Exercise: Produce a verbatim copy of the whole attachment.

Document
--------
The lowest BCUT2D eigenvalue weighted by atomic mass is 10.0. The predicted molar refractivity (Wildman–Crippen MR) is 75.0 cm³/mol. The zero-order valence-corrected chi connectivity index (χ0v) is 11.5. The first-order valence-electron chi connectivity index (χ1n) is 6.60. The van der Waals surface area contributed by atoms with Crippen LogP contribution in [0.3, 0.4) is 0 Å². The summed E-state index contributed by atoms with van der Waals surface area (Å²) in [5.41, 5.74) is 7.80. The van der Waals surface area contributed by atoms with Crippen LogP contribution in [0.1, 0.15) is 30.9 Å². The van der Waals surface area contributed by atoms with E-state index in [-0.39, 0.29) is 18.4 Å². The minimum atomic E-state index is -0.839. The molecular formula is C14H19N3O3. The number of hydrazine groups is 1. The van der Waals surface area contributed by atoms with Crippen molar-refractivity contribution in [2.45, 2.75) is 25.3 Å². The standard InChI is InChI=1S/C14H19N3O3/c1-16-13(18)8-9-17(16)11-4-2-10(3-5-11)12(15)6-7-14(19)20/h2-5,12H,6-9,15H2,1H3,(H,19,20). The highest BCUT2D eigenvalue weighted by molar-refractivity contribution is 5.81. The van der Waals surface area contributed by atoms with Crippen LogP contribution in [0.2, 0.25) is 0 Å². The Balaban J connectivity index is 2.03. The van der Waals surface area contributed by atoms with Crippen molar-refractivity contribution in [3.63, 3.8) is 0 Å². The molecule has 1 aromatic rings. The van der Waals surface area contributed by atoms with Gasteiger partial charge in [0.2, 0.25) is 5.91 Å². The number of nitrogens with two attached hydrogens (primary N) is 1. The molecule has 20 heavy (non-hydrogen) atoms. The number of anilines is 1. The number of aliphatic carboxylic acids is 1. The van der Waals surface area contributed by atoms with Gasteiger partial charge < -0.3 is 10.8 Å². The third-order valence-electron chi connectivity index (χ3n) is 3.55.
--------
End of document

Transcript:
The lowest BCUT2D eigenvalue weighted by atomic mass is 10.0. The predicted molar refractivity (Wildman–Crippen MR) is 75.0 cm³/mol. The zero-order valence-corrected chi connectivity index (χ0v) is 11.5. The first-order valence-electron chi connectivity index (χ1n) is 6.60. The van der Waals surface area contributed by atoms with Crippen LogP contribution in [0.3, 0.4) is 0 Å². The summed E-state index contributed by atoms with van der Waals surface area (Å²) in [5.41, 5.74) is 7.80. The van der Waals surface area contributed by atoms with Crippen LogP contribution in [0.1, 0.15) is 30.9 Å². The van der Waals surface area contributed by atoms with E-state index in [-0.39, 0.29) is 18.4 Å². The minimum atomic E-state index is -0.839. The molecular formula is C14H19N3O3. The number of hydrazine groups is 1. The van der Waals surface area contributed by atoms with Crippen molar-refractivity contribution in [2.45, 2.75) is 25.3 Å². The standard InChI is InChI=1S/C14H19N3O3/c1-16-13(18)8-9-17(16)11-4-2-10(3-5-11)12(15)6-7-14(19)20/h2-5,12H,6-9,15H2,1H3,(H,19,20). The highest BCUT2D eigenvalue weighted by molar-refractivity contribution is 5.81. The van der Waals surface area contributed by atoms with Crippen LogP contribution in [0.2, 0.25) is 0 Å². The Balaban J connectivity index is 2.03. The van der Waals surface area contributed by atoms with Crippen molar-refractivity contribution in [3.63, 3.8) is 0 Å². The molecule has 1 aromatic rings. The van der Waals surface area contributed by atoms with Gasteiger partial charge in [0.2, 0.25) is 5.91 Å². The number of nitrogens with two attached hydrogens (primary N) is 1. The molecule has 20 heavy (non-hydrogen) atoms. The number of anilines is 1. The number of aliphatic carboxylic acids is 1. The van der Waals surface area contributed by atoms with Gasteiger partial charge < -0.3 is 10.8 Å². The third-order valence-electron chi connectivity index (χ3n) is 3.55.